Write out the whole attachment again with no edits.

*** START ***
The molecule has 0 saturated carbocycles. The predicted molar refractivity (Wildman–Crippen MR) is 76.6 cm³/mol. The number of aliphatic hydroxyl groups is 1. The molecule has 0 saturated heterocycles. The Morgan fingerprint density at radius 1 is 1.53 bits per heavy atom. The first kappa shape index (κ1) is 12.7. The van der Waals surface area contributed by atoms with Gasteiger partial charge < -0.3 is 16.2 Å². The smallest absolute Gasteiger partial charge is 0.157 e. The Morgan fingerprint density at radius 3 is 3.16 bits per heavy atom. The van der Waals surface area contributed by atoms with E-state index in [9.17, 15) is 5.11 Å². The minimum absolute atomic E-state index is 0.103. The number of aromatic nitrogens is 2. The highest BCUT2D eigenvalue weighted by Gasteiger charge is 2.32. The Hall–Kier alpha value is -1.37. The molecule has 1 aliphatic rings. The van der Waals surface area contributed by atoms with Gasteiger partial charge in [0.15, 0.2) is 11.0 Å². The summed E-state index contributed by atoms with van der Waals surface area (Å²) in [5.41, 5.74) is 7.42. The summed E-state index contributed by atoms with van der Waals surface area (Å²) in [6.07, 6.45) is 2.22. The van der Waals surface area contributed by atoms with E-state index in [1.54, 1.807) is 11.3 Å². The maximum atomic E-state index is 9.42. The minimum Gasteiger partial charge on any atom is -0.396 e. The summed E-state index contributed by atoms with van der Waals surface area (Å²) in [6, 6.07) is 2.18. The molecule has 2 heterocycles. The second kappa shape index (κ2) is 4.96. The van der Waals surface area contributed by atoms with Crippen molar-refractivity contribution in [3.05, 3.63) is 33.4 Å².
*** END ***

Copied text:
The molecule has 0 saturated carbocycles. The predicted molar refractivity (Wildman–Crippen MR) is 76.6 cm³/mol. The number of aliphatic hydroxyl groups is 1. The molecule has 0 saturated heterocycles. The Morgan fingerprint density at radius 1 is 1.53 bits per heavy atom. The first kappa shape index (κ1) is 12.7. The van der Waals surface area contributed by atoms with Gasteiger partial charge < -0.3 is 16.2 Å². The smallest absolute Gasteiger partial charge is 0.157 e. The Morgan fingerprint density at radius 3 is 3.16 bits per heavy atom. The van der Waals surface area contributed by atoms with E-state index in [9.17, 15) is 5.11 Å². The minimum absolute atomic E-state index is 0.103. The number of aromatic nitrogens is 2. The highest BCUT2D eigenvalue weighted by Gasteiger charge is 2.32. The Hall–Kier alpha value is -1.37. The molecule has 1 aliphatic rings. The van der Waals surface area contributed by atoms with Gasteiger partial charge in [0.15, 0.2) is 11.0 Å². The summed E-state index contributed by atoms with van der Waals surface area (Å²) in [5.41, 5.74) is 7.42. The summed E-state index contributed by atoms with van der Waals surface area (Å²) in [6.07, 6.45) is 2.22. The van der Waals surface area contributed by atoms with E-state index in [1.54, 1.807) is 11.3 Å². The maximum atomic E-state index is 9.42. The minimum Gasteiger partial charge on any atom is -0.396 e. The summed E-state index contributed by atoms with van der Waals surface area (Å²) in [6, 6.07) is 2.18. The molecule has 2 heterocycles. The second kappa shape index (κ2) is 4.96. The van der Waals surface area contributed by atoms with Crippen molar-refractivity contribution in [3.05, 3.63) is 33.4 Å².